COLLEGE PARK, Ga. – Making his return to the campaign trail on behalf of fellow Democrats with just a week and a half to go until Election Day, former President Barack Obama is on a mission.
“I am here to ask you to vote,” the former president told approximately 7,000 people packed into an arena steps away from Hartsfield-Jackson Atlanta International Airport in Georgia.
And pointing to the nearly 1.4 people who’ve voted already cast ballots in early voting — a midterm record in Georgia — Obama on Friday evening emphasized: “You don’t have to wait until Nov. 8 to cast you ballot. You can vote right now.”
Obama, who remains the most popular person in the Democratic Party nearly six years after he left the White House, is trying to perform some last-minute political magic as Democrats desperately try to hold onto their razor-thin congressional majorities in the midterm elections. The former president is headlining rallies in five states holding key Senate and gubernatorial races.
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The former two-term president kicked off his efforts in the key southeastern battleground state of Georgia, where Democratic Sen. Raphael Warnock, the pastor at Atlanta’s Ebenezer Baptist Church, where Martin Luther King Jr. once preached, is running for a full six-year term in the Senate.
The latest polls indicate support for Warnock is within a margin of error compared to GOP challenger Herschel Walker, a former college and professional football star. The race is one of a handful across the country that will likely determine if the Republicans win back the Senate majority.
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Obama was also in Georgia to boost Democratic gubernatorial nominee Stacey Abrams, the voting rights champion who’s challenging GOP Gov. Brian Kemp in a rematch of their 2018 showdown. Polls indicate the conservative governor with an upper single digit lead over Abrams.
With Democrats facing historical headwinds — the party that wins the White House traditionally suffers major setbacks in the ensuing midterm elections — and a rough political climate fueled by record inflation, soaring crime and a border crisis and accentuated by President Biden’s rebounding but still underwater approval ratings, Obama’s mission is to try to energize the party’s base.
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Ahead of Friday evening’s rally, supporters lined up to pass through security to enter the arena told Fox News they believed Obama would succeed in his mission.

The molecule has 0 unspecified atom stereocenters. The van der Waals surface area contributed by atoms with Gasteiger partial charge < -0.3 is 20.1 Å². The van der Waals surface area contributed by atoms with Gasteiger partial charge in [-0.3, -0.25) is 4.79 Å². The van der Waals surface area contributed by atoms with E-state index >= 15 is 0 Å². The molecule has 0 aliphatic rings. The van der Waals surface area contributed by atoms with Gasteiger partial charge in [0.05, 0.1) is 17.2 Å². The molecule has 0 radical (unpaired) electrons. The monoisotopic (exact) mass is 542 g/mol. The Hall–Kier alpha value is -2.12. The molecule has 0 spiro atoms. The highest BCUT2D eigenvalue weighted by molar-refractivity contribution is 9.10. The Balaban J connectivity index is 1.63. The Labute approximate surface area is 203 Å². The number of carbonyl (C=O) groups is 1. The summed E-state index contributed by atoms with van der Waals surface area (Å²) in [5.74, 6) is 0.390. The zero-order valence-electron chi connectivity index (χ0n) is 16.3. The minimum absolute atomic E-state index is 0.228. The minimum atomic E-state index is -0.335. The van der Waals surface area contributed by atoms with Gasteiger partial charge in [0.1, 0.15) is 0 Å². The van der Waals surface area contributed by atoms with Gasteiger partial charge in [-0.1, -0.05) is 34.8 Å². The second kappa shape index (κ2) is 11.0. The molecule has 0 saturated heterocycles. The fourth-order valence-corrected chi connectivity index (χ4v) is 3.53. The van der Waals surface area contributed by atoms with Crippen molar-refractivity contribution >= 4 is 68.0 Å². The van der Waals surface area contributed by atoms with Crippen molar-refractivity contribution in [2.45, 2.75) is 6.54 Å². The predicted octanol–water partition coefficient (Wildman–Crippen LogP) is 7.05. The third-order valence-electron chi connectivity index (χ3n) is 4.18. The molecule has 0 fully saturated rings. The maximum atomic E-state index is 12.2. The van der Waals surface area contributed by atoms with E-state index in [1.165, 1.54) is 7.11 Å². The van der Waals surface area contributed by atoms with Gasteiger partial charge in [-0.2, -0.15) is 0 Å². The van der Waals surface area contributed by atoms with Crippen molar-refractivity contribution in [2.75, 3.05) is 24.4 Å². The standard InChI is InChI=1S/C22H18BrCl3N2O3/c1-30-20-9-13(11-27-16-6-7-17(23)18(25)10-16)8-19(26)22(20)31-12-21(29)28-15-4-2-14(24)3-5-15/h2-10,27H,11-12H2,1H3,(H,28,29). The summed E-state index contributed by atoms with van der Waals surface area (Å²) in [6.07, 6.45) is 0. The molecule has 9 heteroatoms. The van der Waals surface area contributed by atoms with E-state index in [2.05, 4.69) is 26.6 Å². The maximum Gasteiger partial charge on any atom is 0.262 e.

“A lot of people right now are in doubt but I’m thinking if he gives the speech that I’m thinking he’s going to give, I think it will make a big difference. I think it will make a big difference in our community,” Yvette told Fox News.
Gladys shared that “I think him rallying behind our Democratic candidates really does motivate the general public to get out there and vote.”
Diane said “I think he’s still so influential still in politics in Georgia and elsewhere,” and John added “I think you can just look around and see the excitement of people here to see him and there’s no doubt in my mind that him coming here will help. I wish he’d come more often.”
But Kyle, who’s also a major supporter of the former president, noted that “as much as I love Obama, voting in these midterms is a lot more important than him and frankly any president because at the end of the day, no matter who sits in the White House, what they want to do doesn’t matter unless they have a House and a Senate to back them.”
Following his stop in Georgia, Obama campaigns in the Midwestern swing states of Michigan and Wisconsin on Saturday. The former two-term president heads to the purple state of Nevada on Tuesday, and the crucial northeastern battleground of Pennsylvania on Nov. 5.
Four of the states Obama is visiting hold high-stakes Senate elections that will likely determine which party will control the chamber’s majority going forward, and four hold high-profile gubernatorial contests.
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